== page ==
I set the saw blade at all kinds of angles and tilts and eventually I could attach one top plank to one of the corner strips. Then another as the first and I could join those two, one overlapping the other at the corner:
Not using glue at this stage, rather brass screws, two at each end of each plank. Detail of a corner:
Then a third, then the fourth, which did need a bit of force to join up, my angles weren't all that accurate!
Not looking too much different from the mock-up in the background! I trimmed the 'top' ends of the corner strips and put it down on the floor, big side down, and started planking. Second strip:
I'm using any width of plank, just to use them up with as little offcut as possible, but once sanded and painted, I think it will look good! When the screws ran out (50 so far!) it looked like this:
Friday evening, with 80 more screws, I carried on planking, ever upwards towards the small end, again selecting planks for the least offcut. The ends of the planks which overlap at the corner were all cut just a bit too long, to sand off at the end. I stopped planking when the hole was as small as I think it needs to be:
Then I simply used the belt sander to square the 'mouth' off. Once that was done, I sanded the edges sticking out and then the whole outer and inner surfaces, then used wood stopping to fill the screw holes:
I hope it's going to look as 'old' as the rest of the 'furniture'! Next, I needed to know whether I could make the slots in the tops of the tees for the longways supports, so that the hopper would lie between then like in the picture I was copying from. So I set up one tee in the tripod vice, making sure I didn't get vice or clamp marks on the wood. The other I clamped to a block on the saw table. Then I levelled and squared the two tees up with one another and clamped two strips of wood to the tops of the tees, and then rested the hopper between them:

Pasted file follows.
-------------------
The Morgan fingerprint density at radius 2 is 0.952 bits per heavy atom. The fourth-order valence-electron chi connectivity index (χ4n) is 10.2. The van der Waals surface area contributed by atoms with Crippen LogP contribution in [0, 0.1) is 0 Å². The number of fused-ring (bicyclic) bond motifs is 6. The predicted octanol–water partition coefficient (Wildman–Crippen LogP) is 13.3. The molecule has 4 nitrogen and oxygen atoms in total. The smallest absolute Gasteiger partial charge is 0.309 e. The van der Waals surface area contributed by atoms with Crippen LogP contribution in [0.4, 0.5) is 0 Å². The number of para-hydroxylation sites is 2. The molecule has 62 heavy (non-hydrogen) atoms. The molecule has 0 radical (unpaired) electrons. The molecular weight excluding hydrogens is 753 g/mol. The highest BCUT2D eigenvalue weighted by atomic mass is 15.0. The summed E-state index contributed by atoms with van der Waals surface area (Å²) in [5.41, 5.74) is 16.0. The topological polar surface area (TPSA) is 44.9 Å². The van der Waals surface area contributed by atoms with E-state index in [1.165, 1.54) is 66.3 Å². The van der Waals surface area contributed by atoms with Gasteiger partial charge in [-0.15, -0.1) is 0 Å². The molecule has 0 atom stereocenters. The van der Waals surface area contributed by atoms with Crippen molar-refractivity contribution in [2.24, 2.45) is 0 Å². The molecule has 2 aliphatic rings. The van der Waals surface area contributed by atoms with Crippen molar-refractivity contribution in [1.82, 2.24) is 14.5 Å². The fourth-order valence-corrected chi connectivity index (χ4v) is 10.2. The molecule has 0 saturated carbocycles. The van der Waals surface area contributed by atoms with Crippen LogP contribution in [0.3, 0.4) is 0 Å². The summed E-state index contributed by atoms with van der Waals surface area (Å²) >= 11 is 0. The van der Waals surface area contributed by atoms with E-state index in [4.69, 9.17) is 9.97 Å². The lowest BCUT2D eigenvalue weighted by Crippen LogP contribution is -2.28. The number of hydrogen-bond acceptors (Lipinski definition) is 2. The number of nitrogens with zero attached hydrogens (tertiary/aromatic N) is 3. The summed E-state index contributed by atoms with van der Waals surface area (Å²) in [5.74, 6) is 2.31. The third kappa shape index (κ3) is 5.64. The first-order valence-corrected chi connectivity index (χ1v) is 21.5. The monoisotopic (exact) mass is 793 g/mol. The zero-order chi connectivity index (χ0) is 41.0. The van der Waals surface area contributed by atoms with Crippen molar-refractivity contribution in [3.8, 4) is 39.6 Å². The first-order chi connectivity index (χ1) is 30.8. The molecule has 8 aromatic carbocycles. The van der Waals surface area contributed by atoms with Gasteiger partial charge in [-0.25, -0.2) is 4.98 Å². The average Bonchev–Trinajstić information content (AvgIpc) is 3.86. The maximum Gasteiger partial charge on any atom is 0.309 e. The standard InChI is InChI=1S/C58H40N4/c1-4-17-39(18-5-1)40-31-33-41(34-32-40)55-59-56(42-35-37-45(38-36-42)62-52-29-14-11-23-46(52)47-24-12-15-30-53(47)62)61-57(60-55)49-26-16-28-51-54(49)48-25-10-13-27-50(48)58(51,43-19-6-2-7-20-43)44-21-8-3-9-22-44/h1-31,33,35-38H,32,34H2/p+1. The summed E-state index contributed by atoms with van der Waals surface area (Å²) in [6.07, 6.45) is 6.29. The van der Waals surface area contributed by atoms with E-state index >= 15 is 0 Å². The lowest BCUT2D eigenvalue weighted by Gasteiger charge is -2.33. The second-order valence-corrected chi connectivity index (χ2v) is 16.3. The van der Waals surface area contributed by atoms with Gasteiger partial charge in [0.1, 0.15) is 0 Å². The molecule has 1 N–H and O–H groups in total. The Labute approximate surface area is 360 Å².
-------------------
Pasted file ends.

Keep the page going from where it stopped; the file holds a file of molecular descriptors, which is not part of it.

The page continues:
Right first time, I think, and the slots won't be too close to the ends of the tees, nor yet too far. Now to make the slots for the longways bearers..... The tees were too tall to use the radial arm saw, so that left a hand saw and chisel (I'm not good in that line!) or perhaps the router. With a guide clamped to the tee, I found I could make an accurate groove, square and exactly to my mark, the trouble is the cutter I have is very blunt, so I stopped in the hope of finding a router bit like a slot drill that we use in a milling machine.
Saturday morning at the Mill, first job was to sand the wood-stopping down and to give the hopper a couple of coats of the same varnish, Woodoc 50, with Rosewood colouring.
I'd managed to get a slot-drill type of cutter for the router on the way, so that was the next move, the cutaways which the longways support beams will lie in:
The plank on top guides the foot plate of the router, the one at the bottom protects the wood from a nasty mark; the underside of the tee will be very visible from downstairs! Next, I cut and screwed two spacer planks to the legs of the tees with a gap in between for the steel band and after a quick coat of varnish, offered the first up and drilled a hole through leg and tun for the bottom bolt.
I didn't want to do the top hole until the tun was in place; first I'll put a spirit level across the top of the tee. However, the bottom bolt had to be inserted from inside before the tun could be lifted into place over the stones. A visitor was rash enough to appear just as I needed a hand to do that! But first I used a vacuum cleaner to remove anything around the circumference of the bedstone.
A momentous occasion! Then the two longways planks could be tested. They just cleared under the beams for the crane, which can now be removed: